Every month, when Jackson Mamba receives his water bill, he doubts correctness of the amount appearing therein, having been convinced that the ever escalating amounts shown on the bills are mostly inflated.
In most cases, Mamba avails the bill to his wife – Anita- who, as would be expected, strongly supports her husband. “No, this is too much,” Anita would complain, “why should the bill go up so high when we are only four in the house?”
The housewife would then advise her husband to go and see the water authorities for a solution. The woman always says the heavy bill the family receives every month is caused by metre readers who, according to her, deliberately record false readings.
“It is their habit. They shift other people’s bills and dump them to ours,” Anita would shout.
On visiting the water institution’s office, Mamba would b e offered transport to where he lived. After a thorough inspection of the water metre, as well as the entire infrastructure within the household, the technicians detect a water leakage in the toilet.
It was at this place where water was drizzling through a tiny hole, a situation which made Mamba believe that the unusually high bills were not connected with the tricks of the metre readers as constantly asserted by his wife.
This unnoticed or perhaps ignored phenomenon was the one which constantly raised Mamba’s water consumption graph- recording upward trend, causing the water user to constantly fail to pay for water use , hence, accumulating the bills- giving room for water disconnection.
It is water users like Mamba who have now forced the Tanga Urban Water and Sewerage Authority (Tanga UWASA) to come up with a sustainable solution – one of imposing an unusually heavy penalty to clients who fail to settle their monthly water bills promptly.
Under the recent water tariff revision approved by the Energy and Water Utility Regulatory Authority (EWURA), water users whose service is disconnected for late payment of water bills, faces a mandatory 10,000/- irrespective of the amount of debt involved.
According to Tanga UWASA, some water users have a tendency of rushing for settling their water bills only where a notice has been issued- either through the media or by public address system.
“The aim of imposing the new tariff is to encourage timely payment of water bills,” says Eng. Joshua Mgeyekwa, UWASA Managing Director.
“We want water users to cultivate a tradition of prompt settling of water bills because experience has shown that when bills are accumulated, it becomes extremely hard to settle them,” says Eng. Mgeyekwa.
“If water consumers settle their bills promptly, they enable us to run our institution according our budget,” he explains.
He says accumulated debts had been inhibitors to his institution’s resolve to provide efficient water services to water consumers.
According to the revised tariff, the penalty due for water bill defaulters in the 2012/2013 financial year, will be 10,000/- plus 1,800/- VAT for domestic consumers. Institutions pay 14,000/- while the penalty for commercial users is 15,000/-.
The penalty for industries is 20,000/-. Eng. Mgeyekwa says the new penalty is uniform for all water bodies in the country, adding that already the rate in practice is in Arusha and Mbeya.
Penalties may still be the old ones in some water bodies in the country. But as it seems, any institution requesting for water tariff review will from now onwards, peg its rate at 10,000/- , according to Eng. Mgeyekwa.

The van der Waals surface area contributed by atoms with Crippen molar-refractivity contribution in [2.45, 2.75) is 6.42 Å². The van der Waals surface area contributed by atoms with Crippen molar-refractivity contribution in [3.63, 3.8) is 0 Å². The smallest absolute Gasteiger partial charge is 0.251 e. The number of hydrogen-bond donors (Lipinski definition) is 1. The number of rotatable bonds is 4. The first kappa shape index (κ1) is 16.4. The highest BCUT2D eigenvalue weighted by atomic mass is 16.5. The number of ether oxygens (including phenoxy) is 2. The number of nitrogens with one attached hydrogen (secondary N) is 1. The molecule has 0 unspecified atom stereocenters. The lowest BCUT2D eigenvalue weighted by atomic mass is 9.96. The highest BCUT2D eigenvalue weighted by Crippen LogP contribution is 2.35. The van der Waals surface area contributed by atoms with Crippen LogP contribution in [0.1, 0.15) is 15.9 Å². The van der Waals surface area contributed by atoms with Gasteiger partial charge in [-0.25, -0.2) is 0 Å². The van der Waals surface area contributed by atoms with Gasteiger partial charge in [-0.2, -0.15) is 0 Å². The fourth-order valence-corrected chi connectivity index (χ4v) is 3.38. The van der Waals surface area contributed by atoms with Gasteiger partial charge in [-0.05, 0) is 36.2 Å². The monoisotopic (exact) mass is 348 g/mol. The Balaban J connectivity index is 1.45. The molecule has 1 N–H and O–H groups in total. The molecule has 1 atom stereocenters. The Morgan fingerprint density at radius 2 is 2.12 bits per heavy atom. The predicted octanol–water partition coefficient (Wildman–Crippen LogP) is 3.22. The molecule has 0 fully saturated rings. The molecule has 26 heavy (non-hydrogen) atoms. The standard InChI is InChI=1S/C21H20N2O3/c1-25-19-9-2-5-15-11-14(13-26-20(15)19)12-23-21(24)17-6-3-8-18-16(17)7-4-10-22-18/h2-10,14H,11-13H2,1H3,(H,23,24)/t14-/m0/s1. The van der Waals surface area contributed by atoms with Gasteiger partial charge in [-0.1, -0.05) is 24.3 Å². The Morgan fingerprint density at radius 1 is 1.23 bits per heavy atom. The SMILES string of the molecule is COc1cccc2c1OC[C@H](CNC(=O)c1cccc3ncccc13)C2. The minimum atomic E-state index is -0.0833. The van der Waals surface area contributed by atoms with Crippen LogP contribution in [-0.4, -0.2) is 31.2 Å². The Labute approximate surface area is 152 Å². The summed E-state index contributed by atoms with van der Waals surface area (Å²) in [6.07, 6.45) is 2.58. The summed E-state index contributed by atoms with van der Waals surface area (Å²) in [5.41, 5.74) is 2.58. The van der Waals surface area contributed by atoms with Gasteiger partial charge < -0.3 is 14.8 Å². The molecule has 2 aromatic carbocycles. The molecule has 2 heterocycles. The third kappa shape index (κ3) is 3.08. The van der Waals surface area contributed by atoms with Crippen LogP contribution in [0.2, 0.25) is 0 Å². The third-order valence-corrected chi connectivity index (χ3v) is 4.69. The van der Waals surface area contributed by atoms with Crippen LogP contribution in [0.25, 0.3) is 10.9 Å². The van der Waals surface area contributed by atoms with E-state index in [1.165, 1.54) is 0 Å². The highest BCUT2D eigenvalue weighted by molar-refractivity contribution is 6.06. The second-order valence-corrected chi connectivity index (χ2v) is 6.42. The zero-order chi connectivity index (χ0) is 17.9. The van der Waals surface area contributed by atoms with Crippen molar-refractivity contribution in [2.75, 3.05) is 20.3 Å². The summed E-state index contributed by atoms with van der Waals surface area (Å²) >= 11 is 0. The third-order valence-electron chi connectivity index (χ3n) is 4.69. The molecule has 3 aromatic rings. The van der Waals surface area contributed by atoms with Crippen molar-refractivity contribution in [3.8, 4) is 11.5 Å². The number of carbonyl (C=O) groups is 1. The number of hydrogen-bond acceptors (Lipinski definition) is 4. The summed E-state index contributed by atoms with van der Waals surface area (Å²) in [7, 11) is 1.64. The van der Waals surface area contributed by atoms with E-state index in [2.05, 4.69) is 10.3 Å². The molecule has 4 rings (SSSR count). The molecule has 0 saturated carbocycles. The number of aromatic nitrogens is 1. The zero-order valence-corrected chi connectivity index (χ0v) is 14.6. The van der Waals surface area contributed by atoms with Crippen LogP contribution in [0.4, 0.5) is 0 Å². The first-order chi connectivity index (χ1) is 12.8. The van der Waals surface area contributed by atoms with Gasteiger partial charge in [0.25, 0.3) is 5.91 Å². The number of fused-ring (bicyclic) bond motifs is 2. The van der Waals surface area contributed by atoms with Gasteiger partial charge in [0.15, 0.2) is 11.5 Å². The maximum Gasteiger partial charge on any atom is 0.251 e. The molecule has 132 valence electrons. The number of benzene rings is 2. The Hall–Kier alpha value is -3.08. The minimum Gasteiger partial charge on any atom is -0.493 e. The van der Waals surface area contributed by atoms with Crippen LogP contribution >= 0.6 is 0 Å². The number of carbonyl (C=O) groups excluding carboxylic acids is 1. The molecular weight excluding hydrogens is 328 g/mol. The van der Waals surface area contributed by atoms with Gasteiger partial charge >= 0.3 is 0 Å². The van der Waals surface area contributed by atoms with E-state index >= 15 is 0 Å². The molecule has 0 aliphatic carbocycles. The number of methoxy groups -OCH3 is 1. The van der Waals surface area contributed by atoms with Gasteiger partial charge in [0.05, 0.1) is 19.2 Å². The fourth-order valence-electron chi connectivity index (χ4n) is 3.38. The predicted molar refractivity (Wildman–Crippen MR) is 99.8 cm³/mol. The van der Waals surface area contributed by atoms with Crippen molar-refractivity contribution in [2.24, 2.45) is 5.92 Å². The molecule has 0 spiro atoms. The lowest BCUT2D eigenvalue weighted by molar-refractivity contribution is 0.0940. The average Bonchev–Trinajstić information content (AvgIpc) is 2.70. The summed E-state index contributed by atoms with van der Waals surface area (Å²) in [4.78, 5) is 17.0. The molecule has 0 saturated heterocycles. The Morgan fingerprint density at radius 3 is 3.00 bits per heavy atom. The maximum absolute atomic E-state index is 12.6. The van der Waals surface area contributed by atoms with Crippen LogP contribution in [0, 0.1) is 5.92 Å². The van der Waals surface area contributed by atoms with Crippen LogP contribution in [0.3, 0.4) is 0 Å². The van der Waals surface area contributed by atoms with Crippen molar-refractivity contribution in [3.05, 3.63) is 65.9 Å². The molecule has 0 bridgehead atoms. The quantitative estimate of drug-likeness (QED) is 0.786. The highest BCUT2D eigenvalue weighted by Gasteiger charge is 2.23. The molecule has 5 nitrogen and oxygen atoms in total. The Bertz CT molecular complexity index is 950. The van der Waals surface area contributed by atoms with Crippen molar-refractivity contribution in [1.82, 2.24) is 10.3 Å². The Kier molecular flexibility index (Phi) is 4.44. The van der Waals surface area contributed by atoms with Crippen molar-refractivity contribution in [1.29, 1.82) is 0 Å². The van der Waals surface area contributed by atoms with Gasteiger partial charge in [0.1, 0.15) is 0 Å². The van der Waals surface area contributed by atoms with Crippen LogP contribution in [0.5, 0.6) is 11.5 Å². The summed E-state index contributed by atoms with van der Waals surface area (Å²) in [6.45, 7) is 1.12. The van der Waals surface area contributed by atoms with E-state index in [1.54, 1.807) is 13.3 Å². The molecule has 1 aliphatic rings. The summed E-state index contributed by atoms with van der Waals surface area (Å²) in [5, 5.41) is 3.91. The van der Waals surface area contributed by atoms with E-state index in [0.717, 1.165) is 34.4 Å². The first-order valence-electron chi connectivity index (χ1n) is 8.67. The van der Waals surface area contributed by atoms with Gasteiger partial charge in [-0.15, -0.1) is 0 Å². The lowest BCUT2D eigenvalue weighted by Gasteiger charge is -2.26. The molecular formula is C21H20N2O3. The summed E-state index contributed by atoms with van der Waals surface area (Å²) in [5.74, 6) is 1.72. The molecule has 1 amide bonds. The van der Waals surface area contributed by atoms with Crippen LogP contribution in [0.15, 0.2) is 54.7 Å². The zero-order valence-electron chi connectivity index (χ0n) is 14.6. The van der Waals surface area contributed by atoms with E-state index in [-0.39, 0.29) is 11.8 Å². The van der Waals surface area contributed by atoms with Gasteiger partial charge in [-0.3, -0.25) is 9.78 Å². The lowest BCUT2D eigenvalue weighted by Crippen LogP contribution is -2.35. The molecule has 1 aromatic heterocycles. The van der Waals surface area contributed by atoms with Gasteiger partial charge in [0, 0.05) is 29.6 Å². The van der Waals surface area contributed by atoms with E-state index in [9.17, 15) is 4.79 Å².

The new tariff has meanwhile created mixed feelings among water users – with some of them suggesting a pre-payment of water service.
“If such is the case, the authority had better introduced a pre-service facility to avoid embarrassment in cases where there may be delay in settlement of bills, says to Anthony Kayugwa, a city resident.
Dunstan Mdee, on his part says while he commends the imposition of the penalty, it would be logical for the authority to give clients sufficient time to pay up their bills before resorting to eventual disconnection of water service.
“Tanga UWASA should issue a short notice of say one week after delivering water bills in order to give its clients-small or big ,time to marshal themselves for settling of the bills,” according to the water user, who also happens to be a member of Tanga Region SUMATRA Consultative Council (SUMATRA CC).
But some clients say the water body should not be blamed for elevating the penalty massively. “In most households, water is wasted unduly – a situation which raises water bills considerably,” says Abdallah Kiluvia, a senior official in the Tanga City Council.
“It is for each of us (members of families) to educate each other on how to use water in a rational manner, avoiding leakages within the household network as much as possible,” says Kiluvia.
“Senior members should, particularly, be overseers of use of water in households to avoid having to pay huge bills,” asserts Kiluvia.
Mgeyekwa was agreeable, however, to a suggestion that pre-service payment, a mode where water consumers would pay before.
“Pre-service water metres, are an alternative. But the gadgets are very expensive, presently costing about 300,000/- per unit.”
He, however, said provision of the gadgets is one of the services on the institution’s drawing board. “ “We shall be forced to resort to this arrangement in the same way our counterparts in Dodoma and Moshi are doing because at times we find it difficult to access to some households –either to do metre reading,deliver bills or going there for water disconnection,” he said.
“Adding that in some households, barriers are provided and kept locked throughout the day –a situation which hinders us[Tanga UWASA]to keep accurate record of consumption of water in particular areas.”
Other areas considered for the pre-service facility, he said, are commercial users and industries whose water consumption is normally high.